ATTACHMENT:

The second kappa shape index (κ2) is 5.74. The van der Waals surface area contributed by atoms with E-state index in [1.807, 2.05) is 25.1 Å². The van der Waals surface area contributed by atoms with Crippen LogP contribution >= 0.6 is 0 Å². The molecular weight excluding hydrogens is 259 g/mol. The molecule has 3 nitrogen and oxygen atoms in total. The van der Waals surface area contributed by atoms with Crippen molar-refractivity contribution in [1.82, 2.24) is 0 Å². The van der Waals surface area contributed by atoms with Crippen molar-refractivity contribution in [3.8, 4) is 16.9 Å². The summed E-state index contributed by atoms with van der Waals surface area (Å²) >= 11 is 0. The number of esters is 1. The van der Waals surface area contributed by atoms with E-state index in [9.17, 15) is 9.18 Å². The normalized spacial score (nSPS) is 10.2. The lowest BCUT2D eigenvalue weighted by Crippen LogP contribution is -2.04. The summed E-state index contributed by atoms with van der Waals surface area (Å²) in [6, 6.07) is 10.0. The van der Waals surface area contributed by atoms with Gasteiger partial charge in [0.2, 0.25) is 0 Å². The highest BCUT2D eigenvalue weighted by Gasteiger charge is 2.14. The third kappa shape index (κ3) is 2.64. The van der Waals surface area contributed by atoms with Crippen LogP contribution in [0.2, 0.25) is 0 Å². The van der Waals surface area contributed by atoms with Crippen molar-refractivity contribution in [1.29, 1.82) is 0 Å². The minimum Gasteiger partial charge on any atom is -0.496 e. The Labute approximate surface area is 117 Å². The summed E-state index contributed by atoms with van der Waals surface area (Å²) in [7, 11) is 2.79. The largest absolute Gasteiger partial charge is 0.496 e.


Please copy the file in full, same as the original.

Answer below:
The second kappa shape index (κ2) is 5.74. The van der Waals surface area contributed by atoms with E-state index in [1.807, 2.05) is 25.1 Å². The van der Waals surface area contributed by atoms with Crippen LogP contribution >= 0.6 is 0 Å². The molecular weight excluding hydrogens is 259 g/mol. The molecule has 3 nitrogen and oxygen atoms in total. The van der Waals surface area contributed by atoms with Crippen molar-refractivity contribution in [1.82, 2.24) is 0 Å². The van der Waals surface area contributed by atoms with Crippen molar-refractivity contribution in [3.8, 4) is 16.9 Å². The summed E-state index contributed by atoms with van der Waals surface area (Å²) >= 11 is 0. The number of esters is 1. The van der Waals surface area contributed by atoms with E-state index in [9.17, 15) is 9.18 Å². The normalized spacial score (nSPS) is 10.2. The lowest BCUT2D eigenvalue weighted by Crippen LogP contribution is -2.04. The summed E-state index contributed by atoms with van der Waals surface area (Å²) in [6, 6.07) is 10.0. The van der Waals surface area contributed by atoms with Gasteiger partial charge in [0.2, 0.25) is 0 Å². The highest BCUT2D eigenvalue weighted by Gasteiger charge is 2.14. The third kappa shape index (κ3) is 2.64. The van der Waals surface area contributed by atoms with Crippen LogP contribution in [0.2, 0.25) is 0 Å². The van der Waals surface area contributed by atoms with Crippen molar-refractivity contribution in [1.29, 1.82) is 0 Å². The minimum Gasteiger partial charge on any atom is -0.496 e. The Labute approximate surface area is 117 Å². The summed E-state index contributed by atoms with van der Waals surface area (Å²) in [7, 11) is 2.79. The largest absolute Gasteiger partial charge is 0.496 e.